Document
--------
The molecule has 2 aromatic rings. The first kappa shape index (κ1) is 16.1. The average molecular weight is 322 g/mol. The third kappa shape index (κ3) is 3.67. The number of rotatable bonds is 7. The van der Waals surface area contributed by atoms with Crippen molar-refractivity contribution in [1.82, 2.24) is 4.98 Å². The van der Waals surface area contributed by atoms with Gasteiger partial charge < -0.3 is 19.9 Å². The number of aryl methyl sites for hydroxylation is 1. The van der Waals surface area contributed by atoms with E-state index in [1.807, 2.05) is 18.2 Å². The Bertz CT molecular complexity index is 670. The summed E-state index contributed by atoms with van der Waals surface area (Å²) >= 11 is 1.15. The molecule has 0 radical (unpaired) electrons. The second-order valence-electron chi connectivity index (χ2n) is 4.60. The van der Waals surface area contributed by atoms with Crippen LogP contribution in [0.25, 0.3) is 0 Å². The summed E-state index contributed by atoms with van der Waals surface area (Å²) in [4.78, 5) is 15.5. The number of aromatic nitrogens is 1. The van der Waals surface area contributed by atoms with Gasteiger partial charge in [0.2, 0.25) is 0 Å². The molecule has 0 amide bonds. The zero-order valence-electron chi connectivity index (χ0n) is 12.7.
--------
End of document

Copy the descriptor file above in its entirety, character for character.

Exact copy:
The molecule has 2 aromatic rings. The first kappa shape index (κ1) is 16.1. The average molecular weight is 322 g/mol. The third kappa shape index (κ3) is 3.67. The number of rotatable bonds is 7. The van der Waals surface area contributed by atoms with Crippen molar-refractivity contribution in [1.82, 2.24) is 4.98 Å². The van der Waals surface area contributed by atoms with Gasteiger partial charge < -0.3 is 19.9 Å². The number of aryl methyl sites for hydroxylation is 1. The van der Waals surface area contributed by atoms with E-state index in [1.807, 2.05) is 18.2 Å². The Bertz CT molecular complexity index is 670. The summed E-state index contributed by atoms with van der Waals surface area (Å²) >= 11 is 1.15. The molecule has 0 radical (unpaired) electrons. The second-order valence-electron chi connectivity index (χ2n) is 4.60. The van der Waals surface area contributed by atoms with Crippen LogP contribution in [0.25, 0.3) is 0 Å². The summed E-state index contributed by atoms with van der Waals surface area (Å²) in [4.78, 5) is 15.5. The number of aromatic nitrogens is 1. The van der Waals surface area contributed by atoms with Gasteiger partial charge in [0.2, 0.25) is 0 Å². The molecule has 0 amide bonds. The zero-order valence-electron chi connectivity index (χ0n) is 12.7.